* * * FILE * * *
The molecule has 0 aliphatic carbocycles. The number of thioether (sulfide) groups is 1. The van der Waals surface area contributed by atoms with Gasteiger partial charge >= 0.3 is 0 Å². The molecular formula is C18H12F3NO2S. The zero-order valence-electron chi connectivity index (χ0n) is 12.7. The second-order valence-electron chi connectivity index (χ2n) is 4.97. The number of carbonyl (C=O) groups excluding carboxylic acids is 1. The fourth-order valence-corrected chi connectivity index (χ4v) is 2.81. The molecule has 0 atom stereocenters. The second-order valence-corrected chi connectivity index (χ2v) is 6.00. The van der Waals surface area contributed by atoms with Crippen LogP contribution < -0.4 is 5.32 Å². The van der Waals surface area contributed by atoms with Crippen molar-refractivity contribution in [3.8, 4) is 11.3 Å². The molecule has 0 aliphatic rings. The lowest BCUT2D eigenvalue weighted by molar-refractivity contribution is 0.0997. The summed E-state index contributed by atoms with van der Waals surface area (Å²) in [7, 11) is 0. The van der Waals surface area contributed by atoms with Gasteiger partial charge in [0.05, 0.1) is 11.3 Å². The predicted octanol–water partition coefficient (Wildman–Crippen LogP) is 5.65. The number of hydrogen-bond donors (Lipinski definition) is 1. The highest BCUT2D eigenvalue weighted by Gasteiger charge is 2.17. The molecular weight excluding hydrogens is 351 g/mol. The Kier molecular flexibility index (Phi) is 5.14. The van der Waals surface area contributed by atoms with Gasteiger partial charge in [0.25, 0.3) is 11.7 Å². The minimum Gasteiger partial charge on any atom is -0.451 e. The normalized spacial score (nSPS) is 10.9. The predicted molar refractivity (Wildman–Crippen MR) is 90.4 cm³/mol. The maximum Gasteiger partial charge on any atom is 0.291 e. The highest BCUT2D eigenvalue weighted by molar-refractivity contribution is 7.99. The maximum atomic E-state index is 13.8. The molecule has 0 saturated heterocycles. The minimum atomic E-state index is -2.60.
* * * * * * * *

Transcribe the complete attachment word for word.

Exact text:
The molecule has 0 aliphatic carbocycles. The number of thioether (sulfide) groups is 1. The van der Waals surface area contributed by atoms with Gasteiger partial charge >= 0.3 is 0 Å². The molecular formula is C18H12F3NO2S. The zero-order valence-electron chi connectivity index (χ0n) is 12.7. The second-order valence-electron chi connectivity index (χ2n) is 4.97. The number of carbonyl (C=O) groups excluding carboxylic acids is 1. The fourth-order valence-corrected chi connectivity index (χ4v) is 2.81. The molecule has 0 atom stereocenters. The second-order valence-corrected chi connectivity index (χ2v) is 6.00. The van der Waals surface area contributed by atoms with Crippen LogP contribution < -0.4 is 5.32 Å². The van der Waals surface area contributed by atoms with Crippen molar-refractivity contribution in [3.8, 4) is 11.3 Å². The molecule has 0 aliphatic rings. The lowest BCUT2D eigenvalue weighted by molar-refractivity contribution is 0.0997. The summed E-state index contributed by atoms with van der Waals surface area (Å²) in [7, 11) is 0. The van der Waals surface area contributed by atoms with Gasteiger partial charge in [0.05, 0.1) is 11.3 Å². The predicted octanol–water partition coefficient (Wildman–Crippen LogP) is 5.65. The number of hydrogen-bond donors (Lipinski definition) is 1. The highest BCUT2D eigenvalue weighted by Gasteiger charge is 2.17. The molecular weight excluding hydrogens is 351 g/mol. The Kier molecular flexibility index (Phi) is 5.14. The van der Waals surface area contributed by atoms with Gasteiger partial charge in [0.25, 0.3) is 11.7 Å². The minimum Gasteiger partial charge on any atom is -0.451 e. The normalized spacial score (nSPS) is 10.9. The predicted molar refractivity (Wildman–Crippen MR) is 90.4 cm³/mol. The maximum Gasteiger partial charge on any atom is 0.291 e. The highest BCUT2D eigenvalue weighted by molar-refractivity contribution is 7.99. The maximum atomic E-state index is 13.8. The molecule has 0 saturated heterocycles. The minimum atomic E-state index is -2.60.